Once in the OR, the skin at the surgical site is scrubbed thoroughly several times with an antiseptic soap, rinsed with alcohol, and then "painted" with an iodine solution (this is why you may see a little yellow staining on the skin for a few days after surgery).
Throughout this procedure the pet is peacefully breathing anesthetic. A Registered Veterinary Technologist or veterinarian is with each patient all the time, monitoring vital signs. In the mean time, the veterinarian is donning cap and mask, and scrubbing for surgery at the scrub sink. After scrubbing, the vet puts on a sterile gown and gloves. The sterile surgical instrument trays are unwrapped and opened, sterile drapes are carefully placed around the surgical site, and the surgeon begins.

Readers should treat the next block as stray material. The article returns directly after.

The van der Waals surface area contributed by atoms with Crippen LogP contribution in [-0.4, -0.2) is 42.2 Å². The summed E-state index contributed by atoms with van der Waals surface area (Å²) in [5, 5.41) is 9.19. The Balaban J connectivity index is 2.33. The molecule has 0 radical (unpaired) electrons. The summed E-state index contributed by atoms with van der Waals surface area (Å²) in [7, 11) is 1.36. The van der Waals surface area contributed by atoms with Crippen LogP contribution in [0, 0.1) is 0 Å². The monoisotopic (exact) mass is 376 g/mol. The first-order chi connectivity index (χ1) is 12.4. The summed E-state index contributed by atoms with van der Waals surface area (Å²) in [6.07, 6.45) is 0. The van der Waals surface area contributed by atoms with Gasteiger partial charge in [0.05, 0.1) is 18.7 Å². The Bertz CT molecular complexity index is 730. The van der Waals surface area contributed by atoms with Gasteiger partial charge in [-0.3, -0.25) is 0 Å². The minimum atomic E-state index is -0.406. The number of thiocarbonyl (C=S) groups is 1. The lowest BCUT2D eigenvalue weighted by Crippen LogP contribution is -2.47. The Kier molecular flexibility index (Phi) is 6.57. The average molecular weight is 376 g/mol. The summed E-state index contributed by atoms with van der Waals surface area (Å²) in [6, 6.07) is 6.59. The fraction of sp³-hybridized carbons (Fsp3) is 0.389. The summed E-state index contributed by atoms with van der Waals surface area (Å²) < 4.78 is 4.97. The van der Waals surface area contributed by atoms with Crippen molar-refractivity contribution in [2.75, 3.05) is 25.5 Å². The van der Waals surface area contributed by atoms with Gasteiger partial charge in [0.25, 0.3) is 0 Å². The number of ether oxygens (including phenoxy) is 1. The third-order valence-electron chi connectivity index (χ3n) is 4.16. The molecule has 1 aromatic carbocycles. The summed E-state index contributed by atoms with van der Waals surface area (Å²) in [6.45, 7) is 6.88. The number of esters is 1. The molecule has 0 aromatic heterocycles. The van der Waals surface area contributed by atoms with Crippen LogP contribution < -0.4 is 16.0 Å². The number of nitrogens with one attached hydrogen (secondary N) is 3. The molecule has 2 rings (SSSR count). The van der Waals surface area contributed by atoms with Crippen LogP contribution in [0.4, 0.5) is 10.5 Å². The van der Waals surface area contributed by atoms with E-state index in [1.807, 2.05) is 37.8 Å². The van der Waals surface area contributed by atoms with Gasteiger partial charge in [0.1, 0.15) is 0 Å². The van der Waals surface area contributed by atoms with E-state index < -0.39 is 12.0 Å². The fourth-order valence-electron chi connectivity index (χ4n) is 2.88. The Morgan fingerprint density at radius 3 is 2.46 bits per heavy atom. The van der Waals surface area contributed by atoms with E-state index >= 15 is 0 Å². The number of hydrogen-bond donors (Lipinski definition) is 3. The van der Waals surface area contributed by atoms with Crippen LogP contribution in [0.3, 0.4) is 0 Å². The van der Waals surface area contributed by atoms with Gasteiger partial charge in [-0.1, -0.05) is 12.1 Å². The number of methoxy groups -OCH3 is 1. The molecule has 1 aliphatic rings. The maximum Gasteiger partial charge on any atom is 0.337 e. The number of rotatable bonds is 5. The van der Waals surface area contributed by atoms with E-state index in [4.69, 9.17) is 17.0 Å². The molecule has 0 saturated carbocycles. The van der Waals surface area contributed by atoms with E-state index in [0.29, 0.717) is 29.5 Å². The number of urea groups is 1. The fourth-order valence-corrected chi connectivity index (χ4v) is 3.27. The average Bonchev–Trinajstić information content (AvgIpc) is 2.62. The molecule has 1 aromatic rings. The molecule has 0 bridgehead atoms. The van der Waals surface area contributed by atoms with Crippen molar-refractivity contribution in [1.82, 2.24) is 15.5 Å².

Most elective surgeries (spay and neuters) are routine, but they should never be considered "minor". Someone once said that "minor surgery is surgery that happens to someone else", and that's a good way to think of it! A spay surgery in particular is a major surgery, as it involves entering the abdominal cavity. It is an ovariohysterectomy (removal of the uterus and the ovaries) or ovariectomy (removal of the ovaries only).
During surgery each patient is monitored closely for any changes that might be of concern. Anesthetic levels and physical parameters are recorded and anesthetic decisions are made accordingly.
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